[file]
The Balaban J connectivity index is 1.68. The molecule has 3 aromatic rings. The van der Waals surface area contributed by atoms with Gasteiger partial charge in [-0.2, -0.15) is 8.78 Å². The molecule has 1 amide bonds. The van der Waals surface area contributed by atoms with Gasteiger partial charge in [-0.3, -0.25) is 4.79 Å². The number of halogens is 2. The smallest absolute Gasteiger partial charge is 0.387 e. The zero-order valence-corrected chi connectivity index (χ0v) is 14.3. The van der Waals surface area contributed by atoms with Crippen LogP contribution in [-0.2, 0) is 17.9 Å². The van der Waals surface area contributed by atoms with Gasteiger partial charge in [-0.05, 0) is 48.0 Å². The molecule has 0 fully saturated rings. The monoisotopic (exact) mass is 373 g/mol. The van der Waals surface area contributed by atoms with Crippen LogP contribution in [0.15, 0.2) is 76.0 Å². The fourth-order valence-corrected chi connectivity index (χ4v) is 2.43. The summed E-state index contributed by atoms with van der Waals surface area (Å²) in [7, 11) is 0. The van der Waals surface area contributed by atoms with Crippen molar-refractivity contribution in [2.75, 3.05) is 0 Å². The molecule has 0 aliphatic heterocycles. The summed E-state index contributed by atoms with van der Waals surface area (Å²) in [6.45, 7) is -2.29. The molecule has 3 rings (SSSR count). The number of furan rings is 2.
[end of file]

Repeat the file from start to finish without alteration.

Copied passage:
The Balaban J connectivity index is 1.68. The molecule has 3 aromatic rings. The van der Waals surface area contributed by atoms with Gasteiger partial charge in [-0.2, -0.15) is 8.78 Å². The molecule has 1 amide bonds. The van der Waals surface area contributed by atoms with Gasteiger partial charge in [-0.3, -0.25) is 4.79 Å². The number of halogens is 2. The smallest absolute Gasteiger partial charge is 0.387 e. The zero-order valence-corrected chi connectivity index (χ0v) is 14.3. The van der Waals surface area contributed by atoms with Crippen LogP contribution in [-0.2, 0) is 17.9 Å². The van der Waals surface area contributed by atoms with Gasteiger partial charge in [-0.05, 0) is 48.0 Å². The molecule has 0 fully saturated rings. The monoisotopic (exact) mass is 373 g/mol. The van der Waals surface area contributed by atoms with Crippen LogP contribution in [0.15, 0.2) is 76.0 Å². The fourth-order valence-corrected chi connectivity index (χ4v) is 2.43. The summed E-state index contributed by atoms with van der Waals surface area (Å²) in [7, 11) is 0. The van der Waals surface area contributed by atoms with Crippen molar-refractivity contribution in [2.75, 3.05) is 0 Å². The molecule has 0 aliphatic heterocycles. The summed E-state index contributed by atoms with van der Waals surface area (Å²) in [6.45, 7) is -2.29. The molecule has 3 rings (SSSR count). The number of furan rings is 2.